The Dallas Mavericks are bad right now, as bad as they’ve been at any point in the last three years. Yet unlike 2016-17 or 2017-18 where the hope was gone quickly, the problems Dallas faces are fixable. Or mostly fixable. With that in mind, we asked our staff this simple question:
How would you fix the Dallas Mavericks?
Doyle: It’s clear that the Mavericks need to add another piece in order to get back on track. Unfortunately, that piece won’t come via trade or other conventional move this season. Instead, that piece must come in next summer’s draft. The Mavericks have a top-five protected pick, which means that Dallas must do everything in their power to #TankForZion.
In all reality, though, what’s important for the team now it to find a sense of unity. There is visible frustration surrounding this team after dropping six straight games. It can be seen on the court and in the locker room. Winning a game or two will go a long way in building that unity but in order to do so, a number of things have to go right and that all starts on the defensive end of the floor.
Dallas stinks defensively. Like, they’re near the bottom of the league bad and there’s plenty of blame to go around. The perimeter defense is bad with Wesley Matthews doing what he can while watching his assignments light up the score board nightly. Dennis Smith Jr. is getting blown by repeatedly. Then, on the inside, DeAndre Jordan looks more concerned with padding his rebounding stats than defensive positioning and challenging shots. If there is a glimmer of hope it’s that two of the bench guys, Dorian Finney-Smith and Maxi Kleber, look actively engaged while defending.
Defense and the mindset that comes with it is what the Mavs need to fix. Carlisle has stressed it this season but it doesn’t seem to have taken hold. After the embarrassing loss to the New York Knicks, maybe the team will finally buy in and actually start playing harder both individually and as a unit. If not, Zion awaits.
Kirk: It’s safe to say the Mavericks have a lot of issues right now. Understanding these issues are evenly spread on both sides of the ball, I think the easier fix has to be their offensive inconsistency.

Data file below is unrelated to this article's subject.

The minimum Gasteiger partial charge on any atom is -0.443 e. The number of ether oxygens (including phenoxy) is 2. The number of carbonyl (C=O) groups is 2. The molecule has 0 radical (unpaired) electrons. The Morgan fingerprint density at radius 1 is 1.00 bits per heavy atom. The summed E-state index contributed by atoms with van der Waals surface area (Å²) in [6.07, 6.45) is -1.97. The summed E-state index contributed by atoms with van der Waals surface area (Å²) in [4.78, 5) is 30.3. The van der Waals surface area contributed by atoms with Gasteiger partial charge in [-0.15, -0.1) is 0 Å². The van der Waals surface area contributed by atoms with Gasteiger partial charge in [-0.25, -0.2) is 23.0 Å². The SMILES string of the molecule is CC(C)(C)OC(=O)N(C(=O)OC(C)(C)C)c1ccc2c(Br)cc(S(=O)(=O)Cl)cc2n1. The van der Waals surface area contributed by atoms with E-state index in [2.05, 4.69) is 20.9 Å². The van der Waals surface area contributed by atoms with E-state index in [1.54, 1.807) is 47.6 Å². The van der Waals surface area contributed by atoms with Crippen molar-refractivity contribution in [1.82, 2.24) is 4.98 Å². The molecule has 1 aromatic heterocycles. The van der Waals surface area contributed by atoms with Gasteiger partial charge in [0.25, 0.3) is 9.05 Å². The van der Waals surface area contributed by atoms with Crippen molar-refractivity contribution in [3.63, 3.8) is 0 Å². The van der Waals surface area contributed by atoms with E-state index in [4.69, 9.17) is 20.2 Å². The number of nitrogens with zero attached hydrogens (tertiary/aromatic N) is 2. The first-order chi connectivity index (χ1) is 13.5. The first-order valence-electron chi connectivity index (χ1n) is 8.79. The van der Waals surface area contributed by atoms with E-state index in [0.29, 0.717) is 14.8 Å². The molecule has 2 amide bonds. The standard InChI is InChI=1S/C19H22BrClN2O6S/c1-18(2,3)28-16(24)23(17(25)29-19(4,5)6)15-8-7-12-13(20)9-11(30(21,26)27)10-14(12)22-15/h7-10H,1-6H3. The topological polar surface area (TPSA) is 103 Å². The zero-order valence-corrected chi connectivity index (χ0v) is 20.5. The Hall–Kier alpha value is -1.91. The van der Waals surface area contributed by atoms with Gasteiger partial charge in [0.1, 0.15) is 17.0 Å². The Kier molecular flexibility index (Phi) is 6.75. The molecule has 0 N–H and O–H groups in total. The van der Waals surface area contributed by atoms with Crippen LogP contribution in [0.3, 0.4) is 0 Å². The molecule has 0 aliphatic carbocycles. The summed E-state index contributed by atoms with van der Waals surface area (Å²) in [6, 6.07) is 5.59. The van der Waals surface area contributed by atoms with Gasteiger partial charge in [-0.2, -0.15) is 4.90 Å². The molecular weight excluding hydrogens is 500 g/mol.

Dallas has GOOD offensive players. The egalitarian nature of the shot distribution between the starters doesn’t make a lot of sense to me. Luka Doncic is the best offensive player. Dallas could stand to try getting him more touches and let him lead the offense more.
Dallas should also keep trying the different experiments with starters and the second unit. Wesley Matthews getting run with that group has looked good in limited time and Dorian Finney-Smith has been solid with the starters. I don’t know if they should just make that change in the starting line up, because the hockey line up shift changes don’t seem to work for the Mavericks, but Dallas has a lot of functional players. They just have to make it all work long enough to come away with a victory.
Jordan: Unfortunately the Mavs have two severe problems: a scheme that often leaves the ball in the wrong players’ hands, and flat out effort on both ends of the floor. One of the reasons we’re seeing guys like Dorian Finney-Smith and Maxi Kleber be successful early is because they’re hustling when they get time on the floor.
Effort can only be improved by the players. At some point they’ll need to take some pride in their own game and bust it while they’re on the floor. Often, snapping out of slumps come from flat out hustle plays. Carlisle can only yell so much or call so many timeouts to affect this part of the game. His only other power is benching players who refuse to play hard.
The part Carlisle can fix is the rotations and scheme. I think there is a split among fans that feel Luka Doncic is getting the ball enough, or being shunned by teammates (and really, vets). It’s been clear this season that Dennis Smith Jr. has trouble navigating the pick and roll, but I’d still like to see him run it with Doncic instead of DeAndre Jordan. A DSJ-Doncic PnR would be fun to watch. Doncic provides more weapons out of that set, than the predictability of Jordan always rolling to the basket. I don’t know that this will break any slumps. But I think it’s a weapon that’s going underutilized.
Ultimately, this team at its best is a 35 win team. So the front office needs to evaluate what that means to them. They’re lying to themselves if they think they can compete for a postseason spot. And the danger they’re playing with is being bad, but only bad enough to be the 6th to 10th worst team in the league. And then they’re giving up a valuable lottery pick. So I’ll say it very quietly so as not to disrupt anyone just yet....maybe it’s time to start considering moving around vets for assets, giving more time to develop young players, and aim to keep the draft pick. If long term success is the ultimate goal as Doncic and Smith hit their early primes, this season should just be another step in the rebuild.